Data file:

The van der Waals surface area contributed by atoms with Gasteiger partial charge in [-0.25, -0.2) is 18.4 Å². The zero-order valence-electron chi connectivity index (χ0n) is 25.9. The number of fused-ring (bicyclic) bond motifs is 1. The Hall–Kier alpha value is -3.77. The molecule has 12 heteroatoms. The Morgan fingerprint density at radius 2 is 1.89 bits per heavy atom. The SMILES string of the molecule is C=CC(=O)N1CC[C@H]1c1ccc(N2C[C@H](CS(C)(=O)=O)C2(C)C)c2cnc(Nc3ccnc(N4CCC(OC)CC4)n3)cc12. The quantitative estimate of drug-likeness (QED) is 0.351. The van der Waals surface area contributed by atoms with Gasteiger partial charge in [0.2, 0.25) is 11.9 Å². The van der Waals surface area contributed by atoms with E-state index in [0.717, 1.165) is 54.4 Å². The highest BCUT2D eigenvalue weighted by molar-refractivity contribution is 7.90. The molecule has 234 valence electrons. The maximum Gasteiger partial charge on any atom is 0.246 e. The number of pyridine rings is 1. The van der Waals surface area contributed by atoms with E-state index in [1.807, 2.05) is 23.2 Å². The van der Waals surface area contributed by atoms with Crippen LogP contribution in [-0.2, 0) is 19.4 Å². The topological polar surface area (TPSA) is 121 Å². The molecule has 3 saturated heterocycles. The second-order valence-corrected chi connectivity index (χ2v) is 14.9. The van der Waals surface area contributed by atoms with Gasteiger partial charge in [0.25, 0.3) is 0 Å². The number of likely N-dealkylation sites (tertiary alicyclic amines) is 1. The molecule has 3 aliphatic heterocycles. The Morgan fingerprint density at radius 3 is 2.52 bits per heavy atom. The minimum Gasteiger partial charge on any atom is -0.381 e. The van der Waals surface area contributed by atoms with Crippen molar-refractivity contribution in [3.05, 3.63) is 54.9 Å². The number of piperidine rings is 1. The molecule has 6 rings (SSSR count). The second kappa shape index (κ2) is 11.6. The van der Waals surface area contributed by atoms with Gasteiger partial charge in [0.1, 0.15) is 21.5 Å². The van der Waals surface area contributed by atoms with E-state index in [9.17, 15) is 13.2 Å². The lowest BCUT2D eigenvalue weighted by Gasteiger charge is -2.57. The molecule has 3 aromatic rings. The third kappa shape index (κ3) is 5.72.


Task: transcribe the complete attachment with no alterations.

The van der Waals surface area contributed by atoms with Gasteiger partial charge in [-0.25, -0.2) is 18.4 Å². The zero-order valence-electron chi connectivity index (χ0n) is 25.9. The number of fused-ring (bicyclic) bond motifs is 1. The Hall–Kier alpha value is -3.77. The molecule has 12 heteroatoms. The Morgan fingerprint density at radius 2 is 1.89 bits per heavy atom. The SMILES string of the molecule is C=CC(=O)N1CC[C@H]1c1ccc(N2C[C@H](CS(C)(=O)=O)C2(C)C)c2cnc(Nc3ccnc(N4CCC(OC)CC4)n3)cc12. The quantitative estimate of drug-likeness (QED) is 0.351. The van der Waals surface area contributed by atoms with Gasteiger partial charge in [0.2, 0.25) is 11.9 Å². The van der Waals surface area contributed by atoms with E-state index in [0.717, 1.165) is 54.4 Å². The highest BCUT2D eigenvalue weighted by molar-refractivity contribution is 7.90. The molecule has 234 valence electrons. The maximum Gasteiger partial charge on any atom is 0.246 e. The number of pyridine rings is 1. The van der Waals surface area contributed by atoms with E-state index in [1.807, 2.05) is 23.2 Å². The van der Waals surface area contributed by atoms with Crippen LogP contribution in [-0.2, 0) is 19.4 Å². The topological polar surface area (TPSA) is 121 Å². The molecule has 3 saturated heterocycles. The second-order valence-corrected chi connectivity index (χ2v) is 14.9. The van der Waals surface area contributed by atoms with Gasteiger partial charge in [0.25, 0.3) is 0 Å². The number of likely N-dealkylation sites (tertiary alicyclic amines) is 1. The molecule has 3 aliphatic heterocycles. The Morgan fingerprint density at radius 3 is 2.52 bits per heavy atom. The minimum Gasteiger partial charge on any atom is -0.381 e. The van der Waals surface area contributed by atoms with Crippen molar-refractivity contribution in [3.05, 3.63) is 54.9 Å². The number of piperidine rings is 1. The molecule has 6 rings (SSSR count). The second kappa shape index (κ2) is 11.6. The van der Waals surface area contributed by atoms with Gasteiger partial charge in [0.1, 0.15) is 21.5 Å². The van der Waals surface area contributed by atoms with E-state index in [9.17, 15) is 13.2 Å². The lowest BCUT2D eigenvalue weighted by Gasteiger charge is -2.57. The molecule has 3 aromatic rings. The third kappa shape index (κ3) is 5.72.